The 81st Annual Meeting of the American Association of Physical Anthropologists (2012)


TMJ osteoarthritis and modernisation: Influence of the industrial revolution on disease prevalence

CAROLYN J. RANDO1, SIMON HILLSON1 and DANIEL ANTOINE2.

1UCL Institute of Archaeology, University College London, 2Department of Ancient Egypt and Sudan, The British Museum

Thursday 2:30-2:45, Galleria North Add to calendar

The temporomandibular joint (TMJ) is intimately linked to mastication (and as such, diet), with research on animals and modern clinical studies suggesting that temporomandibular joint osteoarthritis (TMJ OA) may be connected to soft dietary composition and associated with reduction in the craniofacial complex. Over the past 100,000 years, the form of the human face has undergone marked changes, from large and robust, to relatively small and gracile. Concordantly, human diet changed profoundly; first in transitioning from hunter-gathering to agriculture, then again in the shift to the post-industrialised diet. This has markedly increased the rate of caries and malocclusions, while the severity of dental wear has notably decreased. The question remains as to whether these dietary shifts, particularly modernisation, have impacted the temporomandibular joint, specifically TMJ OA.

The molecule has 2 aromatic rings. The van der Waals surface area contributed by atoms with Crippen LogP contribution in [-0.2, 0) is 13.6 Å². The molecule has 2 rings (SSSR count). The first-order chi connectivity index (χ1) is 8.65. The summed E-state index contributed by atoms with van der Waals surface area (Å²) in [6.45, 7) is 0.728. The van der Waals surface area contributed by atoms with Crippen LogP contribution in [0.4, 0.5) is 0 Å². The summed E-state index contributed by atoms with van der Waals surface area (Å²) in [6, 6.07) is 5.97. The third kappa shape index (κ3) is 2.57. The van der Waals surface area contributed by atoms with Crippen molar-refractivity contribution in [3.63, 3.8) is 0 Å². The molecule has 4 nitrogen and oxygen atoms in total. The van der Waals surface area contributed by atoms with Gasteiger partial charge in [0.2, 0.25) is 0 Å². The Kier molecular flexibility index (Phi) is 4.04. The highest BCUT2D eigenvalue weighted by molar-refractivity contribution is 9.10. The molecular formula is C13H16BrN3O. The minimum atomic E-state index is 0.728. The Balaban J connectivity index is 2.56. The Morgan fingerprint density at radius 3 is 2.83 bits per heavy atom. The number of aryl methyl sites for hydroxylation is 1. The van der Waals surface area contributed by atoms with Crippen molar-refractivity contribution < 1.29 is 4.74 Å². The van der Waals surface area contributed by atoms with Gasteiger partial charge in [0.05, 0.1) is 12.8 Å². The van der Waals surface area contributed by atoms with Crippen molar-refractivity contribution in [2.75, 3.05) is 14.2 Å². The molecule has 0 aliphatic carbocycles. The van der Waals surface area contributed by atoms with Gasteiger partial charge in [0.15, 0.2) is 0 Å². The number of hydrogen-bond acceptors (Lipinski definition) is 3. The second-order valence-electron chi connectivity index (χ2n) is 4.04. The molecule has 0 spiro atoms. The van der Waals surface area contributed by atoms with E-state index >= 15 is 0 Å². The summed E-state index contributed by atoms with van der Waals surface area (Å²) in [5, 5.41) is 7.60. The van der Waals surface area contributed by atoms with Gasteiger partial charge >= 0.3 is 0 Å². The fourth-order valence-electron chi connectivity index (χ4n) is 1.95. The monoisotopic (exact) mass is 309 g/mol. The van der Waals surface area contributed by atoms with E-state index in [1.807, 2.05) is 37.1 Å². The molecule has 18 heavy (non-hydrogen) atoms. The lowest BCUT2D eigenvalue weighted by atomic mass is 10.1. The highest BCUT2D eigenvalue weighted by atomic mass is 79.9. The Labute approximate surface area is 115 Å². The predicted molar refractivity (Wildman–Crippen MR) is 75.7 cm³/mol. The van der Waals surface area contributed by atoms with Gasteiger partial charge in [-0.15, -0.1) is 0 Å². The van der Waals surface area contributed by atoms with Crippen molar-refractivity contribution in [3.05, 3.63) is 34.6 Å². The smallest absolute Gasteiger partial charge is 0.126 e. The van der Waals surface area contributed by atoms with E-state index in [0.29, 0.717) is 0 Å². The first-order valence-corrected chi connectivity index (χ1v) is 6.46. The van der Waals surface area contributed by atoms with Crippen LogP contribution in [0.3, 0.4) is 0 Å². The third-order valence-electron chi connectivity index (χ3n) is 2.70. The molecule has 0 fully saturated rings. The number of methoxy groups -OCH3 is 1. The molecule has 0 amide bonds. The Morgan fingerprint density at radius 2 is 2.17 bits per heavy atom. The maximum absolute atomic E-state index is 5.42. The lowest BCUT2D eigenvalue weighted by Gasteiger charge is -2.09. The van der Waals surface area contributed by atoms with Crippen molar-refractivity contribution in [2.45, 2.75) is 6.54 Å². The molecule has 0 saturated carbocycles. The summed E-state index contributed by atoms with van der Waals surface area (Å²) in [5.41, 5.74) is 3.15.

Three assemblages with distinct dietary patterns (a modern documented collection, Medieval and post-Medieval Londoners, and Prehistoric Native Americans) were examined for the severity of tooth wear, presence of TMJ OA, morphology of the TMJ, and cranial metrics. TMJ OA prevalence was as follows: Prehistoric Native Americans 10.6%; Medieval 13.3%; post-Medieval 29.5%; modern documented 30.2%. The results suggest that differing patterns of subsistence can impact the distribution and frequency of TMJ OA, with OA highest in the contemporary assemblages; this is concurrent with a decrease in tooth wear severity and a reduction in mandibular size. The increase in TMJ OA is likely the result of a change in the functional biomechanics of the joint, creating a less stable and more disease-prone environment.

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